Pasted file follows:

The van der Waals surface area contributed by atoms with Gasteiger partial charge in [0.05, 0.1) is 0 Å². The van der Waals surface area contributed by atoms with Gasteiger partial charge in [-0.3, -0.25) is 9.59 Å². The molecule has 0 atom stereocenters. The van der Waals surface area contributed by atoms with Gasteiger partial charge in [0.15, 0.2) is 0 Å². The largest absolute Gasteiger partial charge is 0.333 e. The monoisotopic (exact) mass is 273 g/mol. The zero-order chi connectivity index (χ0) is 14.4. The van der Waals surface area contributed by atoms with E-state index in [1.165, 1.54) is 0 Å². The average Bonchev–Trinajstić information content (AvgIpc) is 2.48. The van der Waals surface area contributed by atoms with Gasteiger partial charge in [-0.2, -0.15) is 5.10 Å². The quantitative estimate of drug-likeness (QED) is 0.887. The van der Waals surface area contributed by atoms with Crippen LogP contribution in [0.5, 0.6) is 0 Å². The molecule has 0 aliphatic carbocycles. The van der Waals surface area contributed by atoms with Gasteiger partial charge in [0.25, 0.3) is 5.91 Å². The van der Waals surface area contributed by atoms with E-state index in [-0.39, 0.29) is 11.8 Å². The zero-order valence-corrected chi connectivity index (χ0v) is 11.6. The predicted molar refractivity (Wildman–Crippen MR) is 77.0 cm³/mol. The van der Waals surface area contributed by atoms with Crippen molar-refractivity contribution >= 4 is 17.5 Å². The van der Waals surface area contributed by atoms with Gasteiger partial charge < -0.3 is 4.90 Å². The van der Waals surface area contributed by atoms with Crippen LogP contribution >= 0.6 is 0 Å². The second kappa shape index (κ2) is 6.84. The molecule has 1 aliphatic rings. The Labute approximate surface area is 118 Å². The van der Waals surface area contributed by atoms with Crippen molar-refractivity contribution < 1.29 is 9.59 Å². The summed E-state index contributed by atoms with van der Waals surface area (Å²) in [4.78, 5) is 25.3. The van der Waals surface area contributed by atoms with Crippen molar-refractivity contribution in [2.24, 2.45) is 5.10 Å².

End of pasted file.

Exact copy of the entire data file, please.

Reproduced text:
The van der Waals surface area contributed by atoms with Gasteiger partial charge in [0.05, 0.1) is 0 Å². The van der Waals surface area contributed by atoms with Gasteiger partial charge in [-0.3, -0.25) is 9.59 Å². The molecule has 0 atom stereocenters. The van der Waals surface area contributed by atoms with Gasteiger partial charge in [0.15, 0.2) is 0 Å². The largest absolute Gasteiger partial charge is 0.333 e. The monoisotopic (exact) mass is 273 g/mol. The zero-order chi connectivity index (χ0) is 14.4. The van der Waals surface area contributed by atoms with E-state index in [1.165, 1.54) is 0 Å². The average Bonchev–Trinajstić information content (AvgIpc) is 2.48. The van der Waals surface area contributed by atoms with Gasteiger partial charge in [-0.2, -0.15) is 5.10 Å². The quantitative estimate of drug-likeness (QED) is 0.887. The van der Waals surface area contributed by atoms with Crippen LogP contribution in [0.5, 0.6) is 0 Å². The molecule has 0 aliphatic carbocycles. The van der Waals surface area contributed by atoms with Gasteiger partial charge in [0.25, 0.3) is 5.91 Å². The van der Waals surface area contributed by atoms with E-state index in [-0.39, 0.29) is 11.8 Å². The zero-order valence-corrected chi connectivity index (χ0v) is 11.6. The predicted molar refractivity (Wildman–Crippen MR) is 77.0 cm³/mol. The van der Waals surface area contributed by atoms with Crippen molar-refractivity contribution >= 4 is 17.5 Å². The van der Waals surface area contributed by atoms with Gasteiger partial charge < -0.3 is 4.90 Å². The van der Waals surface area contributed by atoms with Crippen LogP contribution >= 0.6 is 0 Å². The second kappa shape index (κ2) is 6.84. The molecule has 1 aliphatic rings. The Labute approximate surface area is 118 Å². The van der Waals surface area contributed by atoms with Crippen molar-refractivity contribution < 1.29 is 9.59 Å². The summed E-state index contributed by atoms with van der Waals surface area (Å²) in [4.78, 5) is 25.3. The van der Waals surface area contributed by atoms with Crippen molar-refractivity contribution in [2.24, 2.45) is 5.10 Å².